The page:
A room with a high vaulted ceiling is perhaps the best type of room to add crown molding. Nothing adds warmth to a room faster than crown molding, especially those with high vaulted or cathedral ceilings.
The Warming Effect of Crown Molding
The intent of crown molding or any molding is to create a smooth aesthetic transition between the ceiling and the wall. This three-part molding, which you can get already together as one piece, enhances the transition and makes it not only decorative but warming, as well.
Have you ever walked into the entrance way of a home and marveled at the great look of the high cathedral ceiling yet felt cold at the same time? Although vaulted ceilings open the room and make it seem much larger than it is, that same architectural effect also makes it seem more like a hotel lobby than a home. However, adding molding brings the ceiling and wall together and creates a warmth rather than a boxed, stand-offish feel to the room.
Contractors and Crown Molding
Whenever you speak to a contractor about adding crown molding to a high ceiling, they will invariably scoff and tell you it is not advisable. They will come up with all sorts of reasons why you shouldn’t do it, but what they’re really saying, if you read between the lines, is it’s too difficult, and they would rather do something easier. Don’t let a contractor talk you out of adding crown molding. In fact, if a contractor tried to talk me out of doing something I really wanted to do, I would start looking for another contractor.
Adding crown molding is not an easy job, particularly on high vaulted ceilings, and many will mess it up or cut corners on the project. Cutting corners when it comes to putting up molding is normally what gets many contractors in trouble. Therefore, many will create the corners using short pieces of molding and add the longer pieces going away from the corners. Although that is not the preferred method, it is not really an issue if the contractor can make it look natural. Just be careful to inspect those seams after they are finished, because if they are not flush and don’t look seamless when they are new, it won’t be long before they look really bad, as the house settles.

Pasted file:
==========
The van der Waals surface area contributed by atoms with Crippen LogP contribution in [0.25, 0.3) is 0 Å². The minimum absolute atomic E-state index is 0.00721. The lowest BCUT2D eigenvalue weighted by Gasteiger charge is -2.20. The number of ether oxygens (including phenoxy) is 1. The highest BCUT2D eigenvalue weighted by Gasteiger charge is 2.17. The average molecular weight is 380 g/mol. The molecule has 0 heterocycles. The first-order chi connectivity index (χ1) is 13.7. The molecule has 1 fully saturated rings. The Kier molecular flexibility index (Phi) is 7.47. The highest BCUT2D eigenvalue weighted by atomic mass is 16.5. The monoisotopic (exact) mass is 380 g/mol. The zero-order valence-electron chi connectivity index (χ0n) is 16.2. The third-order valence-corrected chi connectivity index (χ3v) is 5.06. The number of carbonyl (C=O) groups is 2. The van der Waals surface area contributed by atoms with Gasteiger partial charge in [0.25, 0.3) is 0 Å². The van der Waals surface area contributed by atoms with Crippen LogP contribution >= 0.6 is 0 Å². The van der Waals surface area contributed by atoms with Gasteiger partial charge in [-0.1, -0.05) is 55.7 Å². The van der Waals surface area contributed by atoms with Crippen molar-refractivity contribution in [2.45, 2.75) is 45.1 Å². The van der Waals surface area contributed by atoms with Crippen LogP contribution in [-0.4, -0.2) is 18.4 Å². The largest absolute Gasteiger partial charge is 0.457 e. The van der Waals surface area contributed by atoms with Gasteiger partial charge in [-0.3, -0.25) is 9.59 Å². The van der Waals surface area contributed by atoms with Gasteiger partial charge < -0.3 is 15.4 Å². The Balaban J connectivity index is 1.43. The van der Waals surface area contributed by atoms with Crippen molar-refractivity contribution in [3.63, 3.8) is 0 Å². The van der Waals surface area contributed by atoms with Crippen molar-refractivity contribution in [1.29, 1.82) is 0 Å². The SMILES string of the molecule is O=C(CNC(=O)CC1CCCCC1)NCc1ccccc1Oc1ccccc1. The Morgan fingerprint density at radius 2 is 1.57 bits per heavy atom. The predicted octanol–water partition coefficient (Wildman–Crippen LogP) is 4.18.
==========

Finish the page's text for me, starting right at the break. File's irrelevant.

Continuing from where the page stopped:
Types of Crown Molding
There are several different types of crown molding you can use. In most cases, you should specify in the contract exactly what you want. If you do not specify wood, a contractor could use Polystyrene, which is very cheap compared to wood. There’s nothing wrong with using Polystyrene to keep costs down, but that should be the customer’s choice, not the contractor’s.
Other types are:
- Polyurethane, which is an attractive alternative to wood. Although softer, it lasts longer and is less expensive than wood.
- PVC is a plastic polymer most often used in plumbing, but it’s waterproof, making it ideal for bathrooms and exterior projects.
- Flex Trim is a rubber-like product that is easier to bend for bay windows and other projects where the shape is not customary or straight. Must be custom ordered.
- Plaster is likely the most expensive and elegant of the crown molding choices.
- Solid wood is the most often used, but not always the right choice, because it rots, shrinks, and expands with the weather.
- Medium Density Fiberboard (MDF) has a stable base and can often be stained to resemble wood.
Whatever molding material you decide to use and whatever room you choose to use it in, installing molding is a delicate job that is best left to a professional, if you want it to continue looking great for years after it is installed.
Contact Tell Projects for a Free Estimate
Contact the professionals at Tell Projects for a free consultation and estimate of your crown molding or another building project: call (832) 730-2471.
Tell Projects will give you a professional result that meets your specifications every time. Use our contact form online or send an email, firstname.lastname@example.org.
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